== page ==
ex·​co·​ri·​ate | \ ek-ˈskȯr-ē-ˌāt How to pronounce excoriate (audio) \
excoriated; excoriating

Definition of excoriate

transitive verb

1 : to wear off the skin of : abrade
2 : to censure scathingly

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Other Words from excoriate

excoriation \ (ˌ)ek-​ˌskȯr-​ē-​ˈā-​shən How to pronounce excoriate (audio) \ noun

Did You Know?

Excoriate, which first appeared in English in the 15th century, comes from "excoriatus," the past participle of the Late Latin verb excoriare, meaning "to strip off the hide." "Excoriare" was itself formed from a pairing of the Latin prefix ex-, meaning "out," and corium, meaning "skin" or "hide" or "leather." "Corium" has several other descendants in English. One is "cuirass," a name for a piece of armor that covers the body from neck to waist (or something, such as bony plates covering an animal, that resembles such armor). Another is "corium" itself, which is sometimes used as a synonym of "dermis" (the inner layer of human skin).

Examples of excoriate in a Sentence

He was excoriated as a racist. The candidates have publicly excoriated each other throughout the campaign.
Recent Examples on the Web Noem previously had supported the bill enthusiastically, leading many of its proponents to excoriate her sudden hesitation as a bow to the state’s left-leaning Chamber of Commerce. Nicholas Rowan, Washington Examiner, "How Kristi Noem's transgender sports veto tapped into the 'spirit of Mike Pence'," 24 Mar. 2021 The Democratic House would use the opportunity to excoriate Mr. Trump a final time on his way out the door, and grown-ups in the Republican Senate are unlikely to play along. The Editorial Board, WSJ, "Trump’s Embarrassing Electoral College Hustle," 30 Dec. 2020 Iraqi politicians and other figures also took to social media to excoriate Trump for the move. Los Angeles Times, "Trump pardon of Blackwater killers sparks outrage in Iraq," 23 Dec. 2020 In an extraordinary move, The New York Times Guild went as far as to excoriate Stephens in a tweet over the weekend. Brian Stelter, CNN, "1619 Project faces renewed criticism — this time from within The New York Times," 12 Oct. 2020 Anderson does not excoriate the patriarchy, and in fact the First Lady has a fine and important job and seems to dominate her Husband. Paul Di Filippo, Washington Post, "In Ros Anderson’s ‘The Hierarchies,’ a robotic heroine longs for a better life," 30 Aug. 2020 Henderson was not the sole convention speaker to excoriate Biden’s record on race. Carly Ortiz-lytle, Washington Examiner, "Civil rights activist: 'Trump has done more for black Americans in four years than Joe Biden has done in 50'," 27 Aug. 2020 Then, two days later, Greeley let loose—not to revisit the killing or to meditate on the lessons of the hanging, but to excoriate the newspapers that had so avidly covered both. James M. Lundberg, Smithsonian Magazine, "How Horace Greeley Turned Newspapers Legitimate and Saved the Media From Itself," 6 Mar. 2020 The bishop of the Episcopal Diocese of Washington excoriated Trump for his visit to St. John's Church. Savannah Behrmann, USA TODAY, "Tear gas vs. pepper spray. Debate over methods used to clear Lafayette Square turns political," 3 June 2020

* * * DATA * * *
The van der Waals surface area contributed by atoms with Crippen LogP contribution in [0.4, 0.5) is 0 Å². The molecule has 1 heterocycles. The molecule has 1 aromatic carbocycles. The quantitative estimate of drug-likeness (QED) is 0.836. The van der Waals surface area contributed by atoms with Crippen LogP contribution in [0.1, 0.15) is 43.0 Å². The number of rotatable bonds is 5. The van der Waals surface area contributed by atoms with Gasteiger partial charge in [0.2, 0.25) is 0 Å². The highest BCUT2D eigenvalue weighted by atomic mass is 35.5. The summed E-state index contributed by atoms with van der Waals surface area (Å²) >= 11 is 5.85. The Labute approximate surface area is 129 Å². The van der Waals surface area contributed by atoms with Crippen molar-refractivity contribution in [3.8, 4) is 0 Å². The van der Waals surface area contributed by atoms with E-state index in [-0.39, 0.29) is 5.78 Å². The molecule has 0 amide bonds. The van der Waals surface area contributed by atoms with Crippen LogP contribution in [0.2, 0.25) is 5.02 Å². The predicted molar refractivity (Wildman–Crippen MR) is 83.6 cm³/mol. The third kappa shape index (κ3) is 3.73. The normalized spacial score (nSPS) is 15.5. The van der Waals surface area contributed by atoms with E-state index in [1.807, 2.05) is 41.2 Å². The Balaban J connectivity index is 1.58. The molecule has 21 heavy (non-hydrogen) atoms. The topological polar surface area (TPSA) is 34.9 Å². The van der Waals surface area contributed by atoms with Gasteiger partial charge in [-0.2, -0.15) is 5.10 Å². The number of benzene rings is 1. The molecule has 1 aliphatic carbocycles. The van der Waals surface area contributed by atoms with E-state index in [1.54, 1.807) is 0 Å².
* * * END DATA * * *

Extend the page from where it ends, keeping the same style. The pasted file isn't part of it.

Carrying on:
These example sentences are selected automatically from various online news sources to reflect current usage of the word 'excoriate.' Views expressed in the examples do not represent the opinion of Merriam-Webster or its editors. Send us feedback.

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First Known Use of excoriate

15th century, in the meaning defined at sense 1

History and Etymology for excoriate

Middle English, from Late Latin excoriatus, past participle of excoriare, from Latin ex- + corium skin, hide — more at cuirass

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The first known use of excoriate was in the 15th century

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Last Updated

20 Apr 2021

Cite this Entry

“Excoriate.” Merriam-Webster.com Dictionary, Merriam-Webster, https://www.merriam-webster.com/dictionary/excoriate. Accessed 13 May. 2021.

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More Definitions for excoriate



English Language Learners Definition of excoriate

formal : to criticize (someone or something) very harshly

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